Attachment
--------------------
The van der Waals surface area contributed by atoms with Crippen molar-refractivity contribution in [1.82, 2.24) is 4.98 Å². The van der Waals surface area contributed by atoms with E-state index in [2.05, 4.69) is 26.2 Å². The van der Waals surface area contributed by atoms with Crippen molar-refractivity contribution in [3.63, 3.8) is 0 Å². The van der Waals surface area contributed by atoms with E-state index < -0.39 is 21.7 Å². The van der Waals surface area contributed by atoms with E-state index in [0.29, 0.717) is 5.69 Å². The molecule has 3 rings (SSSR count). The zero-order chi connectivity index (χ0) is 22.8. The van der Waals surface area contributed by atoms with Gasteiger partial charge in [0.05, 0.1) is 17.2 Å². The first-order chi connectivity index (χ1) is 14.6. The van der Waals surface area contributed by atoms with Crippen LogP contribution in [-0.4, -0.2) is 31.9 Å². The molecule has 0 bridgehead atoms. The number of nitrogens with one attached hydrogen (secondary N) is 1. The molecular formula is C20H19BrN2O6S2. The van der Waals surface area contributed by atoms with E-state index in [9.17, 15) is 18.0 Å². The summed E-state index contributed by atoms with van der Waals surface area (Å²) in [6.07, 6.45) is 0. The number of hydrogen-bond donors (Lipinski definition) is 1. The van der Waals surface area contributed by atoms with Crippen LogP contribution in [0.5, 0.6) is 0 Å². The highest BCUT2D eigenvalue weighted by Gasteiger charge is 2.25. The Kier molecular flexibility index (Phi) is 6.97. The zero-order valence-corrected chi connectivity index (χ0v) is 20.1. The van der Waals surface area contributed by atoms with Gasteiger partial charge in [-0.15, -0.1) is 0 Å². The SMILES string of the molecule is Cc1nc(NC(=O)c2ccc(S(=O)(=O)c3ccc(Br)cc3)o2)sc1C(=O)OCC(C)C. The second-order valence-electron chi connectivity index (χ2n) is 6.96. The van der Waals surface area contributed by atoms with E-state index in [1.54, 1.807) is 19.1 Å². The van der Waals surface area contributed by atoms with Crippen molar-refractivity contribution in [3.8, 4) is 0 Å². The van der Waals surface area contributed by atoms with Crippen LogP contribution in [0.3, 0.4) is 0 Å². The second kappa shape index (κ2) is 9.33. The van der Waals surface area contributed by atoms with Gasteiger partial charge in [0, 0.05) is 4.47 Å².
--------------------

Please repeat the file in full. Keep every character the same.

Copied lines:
The van der Waals surface area contributed by atoms with Crippen molar-refractivity contribution in [1.82, 2.24) is 4.98 Å². The van der Waals surface area contributed by atoms with E-state index in [2.05, 4.69) is 26.2 Å². The van der Waals surface area contributed by atoms with Crippen molar-refractivity contribution in [3.63, 3.8) is 0 Å². The van der Waals surface area contributed by atoms with E-state index < -0.39 is 21.7 Å². The van der Waals surface area contributed by atoms with E-state index in [0.29, 0.717) is 5.69 Å². The molecule has 3 rings (SSSR count). The zero-order chi connectivity index (χ0) is 22.8. The van der Waals surface area contributed by atoms with Gasteiger partial charge in [0.05, 0.1) is 17.2 Å². The first-order chi connectivity index (χ1) is 14.6. The van der Waals surface area contributed by atoms with Crippen LogP contribution in [-0.4, -0.2) is 31.9 Å². The molecule has 0 bridgehead atoms. The number of nitrogens with one attached hydrogen (secondary N) is 1. The molecular formula is C20H19BrN2O6S2. The van der Waals surface area contributed by atoms with E-state index in [9.17, 15) is 18.0 Å². The summed E-state index contributed by atoms with van der Waals surface area (Å²) in [6.07, 6.45) is 0. The number of hydrogen-bond donors (Lipinski definition) is 1. The van der Waals surface area contributed by atoms with Crippen LogP contribution in [0.5, 0.6) is 0 Å². The highest BCUT2D eigenvalue weighted by Gasteiger charge is 2.25. The Kier molecular flexibility index (Phi) is 6.97. The zero-order valence-corrected chi connectivity index (χ0v) is 20.1. The van der Waals surface area contributed by atoms with Gasteiger partial charge in [-0.15, -0.1) is 0 Å². The SMILES string of the molecule is Cc1nc(NC(=O)c2ccc(S(=O)(=O)c3ccc(Br)cc3)o2)sc1C(=O)OCC(C)C. The second-order valence-electron chi connectivity index (χ2n) is 6.96. The van der Waals surface area contributed by atoms with E-state index in [1.54, 1.807) is 19.1 Å². The van der Waals surface area contributed by atoms with Crippen molar-refractivity contribution in [3.8, 4) is 0 Å². The van der Waals surface area contributed by atoms with Crippen LogP contribution in [0.3, 0.4) is 0 Å². The second kappa shape index (κ2) is 9.33. The van der Waals surface area contributed by atoms with Gasteiger partial charge in [0, 0.05) is 4.47 Å².